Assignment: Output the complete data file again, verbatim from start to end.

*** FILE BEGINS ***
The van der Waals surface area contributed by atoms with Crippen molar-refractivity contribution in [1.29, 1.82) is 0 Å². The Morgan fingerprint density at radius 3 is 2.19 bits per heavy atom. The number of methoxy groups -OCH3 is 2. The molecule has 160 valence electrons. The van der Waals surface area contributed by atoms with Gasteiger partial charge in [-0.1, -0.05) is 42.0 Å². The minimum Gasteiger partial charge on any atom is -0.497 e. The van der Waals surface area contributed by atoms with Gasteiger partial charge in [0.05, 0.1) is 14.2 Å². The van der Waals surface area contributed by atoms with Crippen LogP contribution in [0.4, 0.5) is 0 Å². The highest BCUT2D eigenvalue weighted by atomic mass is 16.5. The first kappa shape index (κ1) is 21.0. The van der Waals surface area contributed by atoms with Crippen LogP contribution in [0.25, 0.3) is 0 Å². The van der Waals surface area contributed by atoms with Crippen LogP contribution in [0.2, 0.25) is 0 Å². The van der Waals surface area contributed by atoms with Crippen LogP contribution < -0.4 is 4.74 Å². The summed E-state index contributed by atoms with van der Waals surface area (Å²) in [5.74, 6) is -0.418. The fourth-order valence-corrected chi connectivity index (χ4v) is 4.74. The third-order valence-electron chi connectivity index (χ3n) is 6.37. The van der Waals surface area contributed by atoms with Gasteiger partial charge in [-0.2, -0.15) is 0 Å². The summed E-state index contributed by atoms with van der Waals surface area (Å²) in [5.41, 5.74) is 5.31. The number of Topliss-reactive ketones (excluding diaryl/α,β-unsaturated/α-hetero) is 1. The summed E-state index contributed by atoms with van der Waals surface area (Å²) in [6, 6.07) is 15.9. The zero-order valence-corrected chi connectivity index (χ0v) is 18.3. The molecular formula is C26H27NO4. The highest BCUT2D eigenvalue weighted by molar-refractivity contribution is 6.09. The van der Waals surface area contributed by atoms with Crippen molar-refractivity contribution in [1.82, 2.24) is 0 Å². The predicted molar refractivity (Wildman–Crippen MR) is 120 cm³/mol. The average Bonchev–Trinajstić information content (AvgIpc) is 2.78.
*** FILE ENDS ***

The van der Waals surface area contributed by atoms with Crippen molar-refractivity contribution in [1.29, 1.82) is 0 Å². The Morgan fingerprint density at radius 3 is 2.19 bits per heavy atom. The number of methoxy groups -OCH3 is 2. The molecule has 160 valence electrons. The van der Waals surface area contributed by atoms with Gasteiger partial charge in [-0.1, -0.05) is 42.0 Å². The minimum Gasteiger partial charge on any atom is -0.497 e. The van der Waals surface area contributed by atoms with Gasteiger partial charge in [0.05, 0.1) is 14.2 Å². The van der Waals surface area contributed by atoms with Crippen LogP contribution in [0.4, 0.5) is 0 Å². The highest BCUT2D eigenvalue weighted by atomic mass is 16.5. The first kappa shape index (κ1) is 21.0. The van der Waals surface area contributed by atoms with Crippen LogP contribution in [0.25, 0.3) is 0 Å². The van der Waals surface area contributed by atoms with Crippen LogP contribution in [0.2, 0.25) is 0 Å². The van der Waals surface area contributed by atoms with Crippen LogP contribution < -0.4 is 4.74 Å². The summed E-state index contributed by atoms with van der Waals surface area (Å²) in [5.74, 6) is -0.418. The fourth-order valence-corrected chi connectivity index (χ4v) is 4.74. The third-order valence-electron chi connectivity index (χ3n) is 6.37. The van der Waals surface area contributed by atoms with Gasteiger partial charge in [-0.2, -0.15) is 0 Å². The summed E-state index contributed by atoms with van der Waals surface area (Å²) in [5.41, 5.74) is 5.31. The number of Topliss-reactive ketones (excluding diaryl/α,β-unsaturated/α-hetero) is 1. The summed E-state index contributed by atoms with van der Waals surface area (Å²) in [6, 6.07) is 15.9. The zero-order valence-corrected chi connectivity index (χ0v) is 18.3. The molecular formula is C26H27NO4. The highest BCUT2D eigenvalue weighted by molar-refractivity contribution is 6.09. The van der Waals surface area contributed by atoms with Crippen molar-refractivity contribution in [1.82, 2.24) is 0 Å². The predicted molar refractivity (Wildman–Crippen MR) is 120 cm³/mol. The average Bonchev–Trinajstić information content (AvgIpc) is 2.78.